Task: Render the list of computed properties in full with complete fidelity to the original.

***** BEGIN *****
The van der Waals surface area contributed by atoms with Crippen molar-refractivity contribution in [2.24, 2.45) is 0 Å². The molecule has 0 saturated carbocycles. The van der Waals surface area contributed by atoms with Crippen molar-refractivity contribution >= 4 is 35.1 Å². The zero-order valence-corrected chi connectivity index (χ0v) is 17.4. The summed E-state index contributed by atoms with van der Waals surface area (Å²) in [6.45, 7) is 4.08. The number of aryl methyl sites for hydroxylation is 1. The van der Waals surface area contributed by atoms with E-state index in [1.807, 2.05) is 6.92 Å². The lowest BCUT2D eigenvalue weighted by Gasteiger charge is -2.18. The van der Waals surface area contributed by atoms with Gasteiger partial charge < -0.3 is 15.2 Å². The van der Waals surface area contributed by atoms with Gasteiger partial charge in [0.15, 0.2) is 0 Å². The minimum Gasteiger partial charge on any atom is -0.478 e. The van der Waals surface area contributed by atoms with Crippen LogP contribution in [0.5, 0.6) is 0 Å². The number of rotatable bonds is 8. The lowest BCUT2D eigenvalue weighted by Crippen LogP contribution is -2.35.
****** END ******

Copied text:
The van der Waals surface area contributed by atoms with Crippen molar-refractivity contribution in [2.24, 2.45) is 0 Å². The molecule has 0 saturated carbocycles. The van der Waals surface area contributed by atoms with Crippen molar-refractivity contribution >= 4 is 35.1 Å². The zero-order valence-corrected chi connectivity index (χ0v) is 17.4. The summed E-state index contributed by atoms with van der Waals surface area (Å²) in [6.45, 7) is 4.08. The number of aryl methyl sites for hydroxylation is 1. The van der Waals surface area contributed by atoms with E-state index in [1.807, 2.05) is 6.92 Å². The lowest BCUT2D eigenvalue weighted by Gasteiger charge is -2.18. The van der Waals surface area contributed by atoms with Gasteiger partial charge < -0.3 is 15.2 Å². The van der Waals surface area contributed by atoms with Gasteiger partial charge in [0.15, 0.2) is 0 Å². The minimum Gasteiger partial charge on any atom is -0.478 e. The van der Waals surface area contributed by atoms with Crippen LogP contribution in [0.5, 0.6) is 0 Å². The number of rotatable bonds is 8. The lowest BCUT2D eigenvalue weighted by Crippen LogP contribution is -2.35.